March 3, 2021

Another key Senator signals support for Haaland’s nomination to head Interior

Leigh Vogel/Pool/AFP/Getty Images

US Representative Debra Haaland, Democrat of New Mexico, testifies during her confirmation hearing to be Secretary of the Interior, before the Senate Committee on Energy and Natural Resources, at the US Capitol in Washington DC, on February 24, 2021.

In another sign that U.S. Rep. Deb Haaland will be confirmed by the U.S. Senate as Joe Biden’s Secretary of the Interior, a Republican announced she would vote in favor of confirmation.

Maine’s Susan Collins told HuffPost that she would vote for the confirmation.

“After examining Representative Deb Haaland’s qualifications, reviewing her hearing before the Senate Energy and Natural Resources Committee, and meeting with her personally, I will vote to confirm her to be the Secretary of the Department of the Interior,” Collins told the news outlet.

Haaland would become the first Native American cabinet-level official once confirmed. She was one of the first two Native American women to be elected to Congress, along with Sharice Davids of Kansas, in 2018.

Haaland had her confirmation hearings last week, and committee chair Joe Manchin, a conservative Democrat from West Virginia who has outsized influence on the direction of the Senate because of the chamber’s 50-50 split, announced afterward that he would support Haaland.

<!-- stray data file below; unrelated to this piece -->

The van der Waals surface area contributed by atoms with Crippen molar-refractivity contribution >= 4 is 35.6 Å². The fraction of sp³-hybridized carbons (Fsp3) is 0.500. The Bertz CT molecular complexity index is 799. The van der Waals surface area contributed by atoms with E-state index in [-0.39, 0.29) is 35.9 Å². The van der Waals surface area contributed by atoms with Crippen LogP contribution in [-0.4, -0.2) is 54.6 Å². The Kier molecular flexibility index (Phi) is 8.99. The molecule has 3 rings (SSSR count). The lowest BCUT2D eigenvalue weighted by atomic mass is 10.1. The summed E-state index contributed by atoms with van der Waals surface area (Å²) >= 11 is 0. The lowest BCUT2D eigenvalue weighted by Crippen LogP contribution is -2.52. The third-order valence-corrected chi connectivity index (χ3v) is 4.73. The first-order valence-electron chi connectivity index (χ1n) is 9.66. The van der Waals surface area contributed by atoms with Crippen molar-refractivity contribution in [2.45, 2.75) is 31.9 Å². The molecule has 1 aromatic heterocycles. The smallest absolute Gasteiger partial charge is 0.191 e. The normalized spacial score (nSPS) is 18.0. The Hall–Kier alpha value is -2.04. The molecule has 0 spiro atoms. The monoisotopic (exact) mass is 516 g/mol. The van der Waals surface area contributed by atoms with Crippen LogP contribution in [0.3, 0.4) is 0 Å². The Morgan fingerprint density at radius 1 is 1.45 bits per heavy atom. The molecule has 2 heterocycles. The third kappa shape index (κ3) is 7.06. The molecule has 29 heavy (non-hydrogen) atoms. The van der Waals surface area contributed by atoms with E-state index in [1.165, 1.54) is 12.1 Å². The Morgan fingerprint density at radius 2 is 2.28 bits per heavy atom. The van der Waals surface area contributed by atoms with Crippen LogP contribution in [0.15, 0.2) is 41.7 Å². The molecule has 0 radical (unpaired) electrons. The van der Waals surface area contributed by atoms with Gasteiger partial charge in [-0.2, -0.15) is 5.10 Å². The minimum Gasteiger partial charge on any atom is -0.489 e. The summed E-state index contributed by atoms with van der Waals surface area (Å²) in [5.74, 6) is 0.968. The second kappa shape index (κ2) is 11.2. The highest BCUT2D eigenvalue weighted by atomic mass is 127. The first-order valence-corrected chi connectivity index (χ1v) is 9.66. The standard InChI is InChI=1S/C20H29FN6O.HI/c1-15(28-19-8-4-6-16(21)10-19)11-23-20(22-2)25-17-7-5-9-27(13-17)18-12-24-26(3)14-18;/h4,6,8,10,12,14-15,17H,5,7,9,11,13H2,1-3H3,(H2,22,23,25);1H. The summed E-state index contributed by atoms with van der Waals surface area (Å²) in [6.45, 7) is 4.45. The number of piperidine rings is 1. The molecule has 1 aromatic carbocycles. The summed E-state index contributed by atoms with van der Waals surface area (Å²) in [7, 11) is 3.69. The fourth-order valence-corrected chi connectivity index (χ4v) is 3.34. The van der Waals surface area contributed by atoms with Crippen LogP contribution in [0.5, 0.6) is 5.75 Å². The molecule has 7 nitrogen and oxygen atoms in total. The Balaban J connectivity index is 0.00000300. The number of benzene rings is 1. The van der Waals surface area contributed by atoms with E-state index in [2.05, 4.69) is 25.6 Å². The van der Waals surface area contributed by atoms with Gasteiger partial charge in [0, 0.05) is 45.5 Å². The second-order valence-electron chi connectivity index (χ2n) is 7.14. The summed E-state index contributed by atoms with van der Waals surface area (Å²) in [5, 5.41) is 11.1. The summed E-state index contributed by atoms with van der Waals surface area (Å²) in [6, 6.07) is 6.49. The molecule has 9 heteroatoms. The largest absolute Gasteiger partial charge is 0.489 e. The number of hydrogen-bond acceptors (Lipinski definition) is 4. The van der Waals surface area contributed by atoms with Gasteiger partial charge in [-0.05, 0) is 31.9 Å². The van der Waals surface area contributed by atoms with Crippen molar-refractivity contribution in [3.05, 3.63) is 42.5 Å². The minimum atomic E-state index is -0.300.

Haaland has faced criticisms from some conservative Republicans for her stances on environmental issues, particularly related to oil and gas exploration and the Keystone XL pipeline. Biden shut down the Keystone XL pipeline with an executive order earlier this year. Haaland supported and participated in the Dakota Access Pipeline protests along the Standing Rock Sioux protesters.

Republicans referred to her as a “radical” and an extremist during the hearing.

Haaland recently won reelection to the 1st Congressional District, once a Republican stronghold that has been held by Democrats since 2009. Before this, she was the Democratic lieutenant governor nominee in 2014, after her time as chairman of the Democratic Party of New Mexico.

Haaland isn’t the only Biden nominee to run into potentially rough waters. Neera Tanden withdrew from her nomination after it became apparent that she likely would not garner 50 votes, including with Manchin signaling his opposition to her nomination and Republicans appearing to line up against the nomination.

Another potentially troublesome nominee is Xavier Becerra, the California Attorney General who is nominated for Health and Human Services secretary. His nomination advanced from the Senate Finance Committee on Wednesday on a deadlocked party-line vote, which will require extra procedures and time for his nomination.

Democrats need 50 votes to confirm a nominee, which would allow Vice President Kamala Harris to break a tie.